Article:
Last week, the STM Startup Fair, co-sponsored by Molecular Connections, provided a platform for more than 20 new companies to present their wares to an enthusiastic audience. Why would Molecular Connections sponsor this event?
The event, which was combined with the Karger Vesalius Innovation Award, displayed a wide range of solutions, including analytics reporting, using AI to find peer reviewers, and checking for fraudulent image manipulation. The startups ranged from an educational quiz with just a few hundred users, to GetFTR, a well-established industry initiative.
The format of the day was in itself an innovation. Instead of formal presentations, all the startups were available throughout the event to answer questions and to chat. Presentations by the startups were held on one side of the hall, and attendance at these presentations was optional, something the participants clearly, since the startup companies looked to be deep in conversation for most of the day.
ImageTwin, an image plagiarism checker, won the Innovation Award, with SciScore and Scientify Research as runners-up. The popularity award, chosen by the audience, was Prophy, a peer-reviewer finder. While it was no doubt very gratifying for the award-winning companies to know they had been chosen in this way, it is no guarantee of eventual success; the long haul of developing a startup is, for each of the companies in the room, just beginning.
What can be said of the startups? Most of them were based mainly in Europe, and around half of them were using AI tools as part of their offering, but beyond that, the startups were characterised by their variety more than their commonality.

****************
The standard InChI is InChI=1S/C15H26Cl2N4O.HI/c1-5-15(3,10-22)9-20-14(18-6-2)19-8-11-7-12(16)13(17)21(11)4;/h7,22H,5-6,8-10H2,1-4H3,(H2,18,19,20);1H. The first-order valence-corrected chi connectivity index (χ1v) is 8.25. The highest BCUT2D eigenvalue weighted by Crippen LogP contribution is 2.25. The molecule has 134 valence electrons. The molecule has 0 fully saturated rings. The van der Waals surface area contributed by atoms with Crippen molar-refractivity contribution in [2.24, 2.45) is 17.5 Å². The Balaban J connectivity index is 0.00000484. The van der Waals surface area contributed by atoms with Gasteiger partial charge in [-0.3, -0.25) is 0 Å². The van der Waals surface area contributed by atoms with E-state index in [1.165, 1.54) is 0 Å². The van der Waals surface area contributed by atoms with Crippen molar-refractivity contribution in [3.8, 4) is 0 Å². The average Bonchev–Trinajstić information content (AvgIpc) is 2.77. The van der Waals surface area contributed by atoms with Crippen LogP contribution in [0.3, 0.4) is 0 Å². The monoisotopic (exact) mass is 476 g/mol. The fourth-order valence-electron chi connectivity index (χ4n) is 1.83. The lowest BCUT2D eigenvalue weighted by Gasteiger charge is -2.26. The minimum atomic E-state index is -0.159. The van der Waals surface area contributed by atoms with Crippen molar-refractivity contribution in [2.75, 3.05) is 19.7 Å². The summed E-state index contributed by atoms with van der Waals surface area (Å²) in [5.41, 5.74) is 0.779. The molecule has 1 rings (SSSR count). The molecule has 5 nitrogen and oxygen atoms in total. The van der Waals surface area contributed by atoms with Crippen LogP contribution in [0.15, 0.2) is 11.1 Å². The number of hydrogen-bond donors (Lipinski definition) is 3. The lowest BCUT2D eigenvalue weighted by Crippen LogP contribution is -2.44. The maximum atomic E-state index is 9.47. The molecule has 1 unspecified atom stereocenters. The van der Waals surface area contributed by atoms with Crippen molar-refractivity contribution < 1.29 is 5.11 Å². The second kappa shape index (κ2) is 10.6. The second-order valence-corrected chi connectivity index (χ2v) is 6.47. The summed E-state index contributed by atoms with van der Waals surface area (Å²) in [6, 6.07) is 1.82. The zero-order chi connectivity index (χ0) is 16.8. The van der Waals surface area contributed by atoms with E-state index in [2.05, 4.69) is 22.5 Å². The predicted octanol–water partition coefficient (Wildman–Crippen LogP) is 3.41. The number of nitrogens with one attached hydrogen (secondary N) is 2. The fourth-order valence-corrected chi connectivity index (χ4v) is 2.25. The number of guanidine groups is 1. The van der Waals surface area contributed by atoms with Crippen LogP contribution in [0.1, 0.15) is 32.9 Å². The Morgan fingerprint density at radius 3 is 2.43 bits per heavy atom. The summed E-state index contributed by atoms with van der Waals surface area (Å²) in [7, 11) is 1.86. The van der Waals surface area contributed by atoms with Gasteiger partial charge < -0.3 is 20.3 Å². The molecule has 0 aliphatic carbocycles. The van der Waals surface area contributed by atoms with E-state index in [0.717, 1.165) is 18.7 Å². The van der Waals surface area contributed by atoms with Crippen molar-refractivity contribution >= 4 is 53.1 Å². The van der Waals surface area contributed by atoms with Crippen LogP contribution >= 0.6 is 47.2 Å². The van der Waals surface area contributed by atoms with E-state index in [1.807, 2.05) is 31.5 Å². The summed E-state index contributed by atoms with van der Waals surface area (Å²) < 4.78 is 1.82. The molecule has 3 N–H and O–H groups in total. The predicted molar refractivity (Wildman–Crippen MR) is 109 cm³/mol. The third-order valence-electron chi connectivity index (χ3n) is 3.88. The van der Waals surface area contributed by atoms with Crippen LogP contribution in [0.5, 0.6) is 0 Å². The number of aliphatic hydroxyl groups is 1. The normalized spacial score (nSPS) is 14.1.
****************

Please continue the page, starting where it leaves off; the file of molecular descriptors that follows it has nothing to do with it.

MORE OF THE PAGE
The academic publishing workflow, which once seemed so static, is today shifting rapidly in response to major transformations both in how publication is paid for, and how technology is used. Perhaps the biggest change in the landscape is the rise of open access and the steady shift towards open science. Several of the startups here owe their existence to OA and the consequent need to track progress and payments.
Commented Jignesh Bhate, CEO of Molecular Connections: “We sponsor the STM Startup Fair as a way of making a contribution back to the academic community that we serve. Today, we are one of the largest outsourcers for academic publishing in India, but it was very different when we were founded. I remember how challenging it was for my company at the beginning, two decades back – the biggest problems we had was getting people to notice us.
“Kudos to the STM organisation for bringing together such a wonderful event. We believe it signals to the industry the importance of innovation. Technical change, whether we like it or not, creates winners and losers, and publishers who fail to innovate and to engage with new technology risk being overtaken.”
Molecular Connections may no longer be a startup, but continues to win awards; just a month ago, it was placed, for the fifth year running, among the 100 best companies in India for women to work. As for the startups, only a third of them had a female founder or co-founder- but that represents progress from just a few years ago.
Overall, this was an excellent way to find out about new solutions, new ideas, and new initiatives, in a highly interactive way.